Exploring a new frontier in immuno-oncology
Cutting-edge workflow combines RNAscope technology and the multiplexing capability of IMC to visualize key RNA and protein markers
High-plex imaging tools offer the ability to identify and decipher the spatial arrangement of cell types in tissue to study various states of health and disease. Research in tumor biology, cancer progression, immune response to therapies, infectious diseases, autoimmunity and more has demonstrated the immense value in mapping complex tissues using technologies like Imaging Mass Cytometry™ (IMC™).
Until recently, other single-cell technologies that capture gene transcription are used alongside imaging tools that measure protein expression to gain information about heterogeneous pathological states on a single-cell level. In a major step forward for imaging techniques, Advanced Cell Diagnostic’s RNAscope™ technology for RNA detection can now be paired with IMC to simultaneously visualize key RNA and protein markers in the same tumor samples.
Why is the co-detection of RNA and protein important? Since some cellular information can only be imaged by proteins, combining detection of RNA and protein markers on the same slide significantly expands what markers and cell activities can be investigated in a single experiment. RNA and protein co-detection can reveal comprehensive data about what interactions are occurring and where they’re localized. Essentially, you acquire more significant information – faster.
Scientists from Standard BioTools™ and ACD collaborated on a poster, presented at AACR 2023 and CYTO® 2023, that outlines a simple three-step procedure combining the RNAscope HiPlex Flex Assay v2 with IMC to evaluate expression of RNA and protein targets in formalin-fixed, paraffin-embedded tumor samples, allowing an investigator to visualize 40-plus markers, 12 of which can be used for RNA detection.
STEP 1: Labeling of Detection Oligonucleotides
Label your detection oligonucleotides. The metal-ready probes (ACD), which get added to the amplification trees in the RNAscope procedure, are conjugated with lanthanide metals.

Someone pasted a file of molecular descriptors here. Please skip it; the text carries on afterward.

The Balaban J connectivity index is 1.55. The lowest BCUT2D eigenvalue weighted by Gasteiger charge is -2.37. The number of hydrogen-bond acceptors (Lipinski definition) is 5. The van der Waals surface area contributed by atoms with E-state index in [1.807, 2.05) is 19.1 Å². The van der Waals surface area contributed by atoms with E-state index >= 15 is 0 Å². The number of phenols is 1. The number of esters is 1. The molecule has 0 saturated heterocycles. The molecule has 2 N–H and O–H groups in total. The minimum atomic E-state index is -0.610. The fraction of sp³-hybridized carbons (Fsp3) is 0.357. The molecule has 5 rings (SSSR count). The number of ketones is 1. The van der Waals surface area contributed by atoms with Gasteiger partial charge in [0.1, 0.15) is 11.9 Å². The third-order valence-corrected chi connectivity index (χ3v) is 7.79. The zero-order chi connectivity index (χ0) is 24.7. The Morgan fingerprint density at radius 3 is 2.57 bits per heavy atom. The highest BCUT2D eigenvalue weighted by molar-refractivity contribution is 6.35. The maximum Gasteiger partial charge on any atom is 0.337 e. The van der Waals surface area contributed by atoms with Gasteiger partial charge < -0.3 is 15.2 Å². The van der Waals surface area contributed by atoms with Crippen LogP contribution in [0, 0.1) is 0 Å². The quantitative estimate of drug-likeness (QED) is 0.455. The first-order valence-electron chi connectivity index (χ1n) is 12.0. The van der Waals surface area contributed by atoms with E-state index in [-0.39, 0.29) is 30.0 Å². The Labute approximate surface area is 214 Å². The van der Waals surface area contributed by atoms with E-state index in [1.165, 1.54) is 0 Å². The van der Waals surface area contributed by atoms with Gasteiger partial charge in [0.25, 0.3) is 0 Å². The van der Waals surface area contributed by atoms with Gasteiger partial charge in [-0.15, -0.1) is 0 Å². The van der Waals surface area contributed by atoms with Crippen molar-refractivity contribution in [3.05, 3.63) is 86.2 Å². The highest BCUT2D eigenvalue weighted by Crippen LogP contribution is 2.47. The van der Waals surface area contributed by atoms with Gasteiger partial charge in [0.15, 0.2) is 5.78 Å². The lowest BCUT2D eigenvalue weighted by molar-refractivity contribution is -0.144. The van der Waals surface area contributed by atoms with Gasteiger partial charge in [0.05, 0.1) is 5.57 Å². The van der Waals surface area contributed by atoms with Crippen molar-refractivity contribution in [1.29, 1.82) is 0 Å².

Step 2: Modified RNAscope HiPlex Flex Assay v2
Perform the modified RNAscope HiPlex Flex Assay. Using the metal-ready probes that are now conjugated to the metal tags of your choice, carry out the assay on your FFPE samples.
Step 3: IMC Antibody Staining Overnight
Perform IMC antibody staining overnight. Apply your antibody cocktail to your FFPE sections overnight. The next day, wash and add your DNA intercalator stain and then acquire your IMC data using a Hyperion™ Imaging System.
The poster authors were able to demonstrate the feasibility of this workflow by identifying proliferating cancer cells with high transcriptional activity in FFPE human lung tissue. They also identified PD-L1-rich cancer cells, activated T-reg cells and activated macrophages.
Lung tissue exhibits a high level of autofluorescence, but since IMC labels with metals that aren’t present in tissue samples, background was a non-issue.
The protein markers used in this poster are from the Maxpar® Human Immuno-Oncology IMC Panel Kit and the Maxpar IMC Cell Segmentation Kit (ICSK). The Human Immuno-Oncology IMC Panel Kit enables interrogation of the tumor microenvironment including activated tumor-infiltrating lymphocytes in FFPE tissue sections using 18-plex IMC, while the ICSK includes three individual plasma membrane markers and provides improved nucleus and plasma membrane demarcation for downstream analysis.
This new co-detection workflow provides the ability to now include targets previously inaccessible to IMC that have very few or no commercial antibodies available. Examples of these kinds of targets include:
- Membrane-bound or membrane-associated proteins
- Proteins with extensive post-translational modification
- Proteins with a high-rate of turnover/degradation
- Proteins that are transported out of the cell
This integrated approach allows for researchers to gain deeper biological insights, including better understanding of cellular function and activation state through knowledge of a cell’s transcriptome and more information about specific targets that could lead to the development of more effective therapies.
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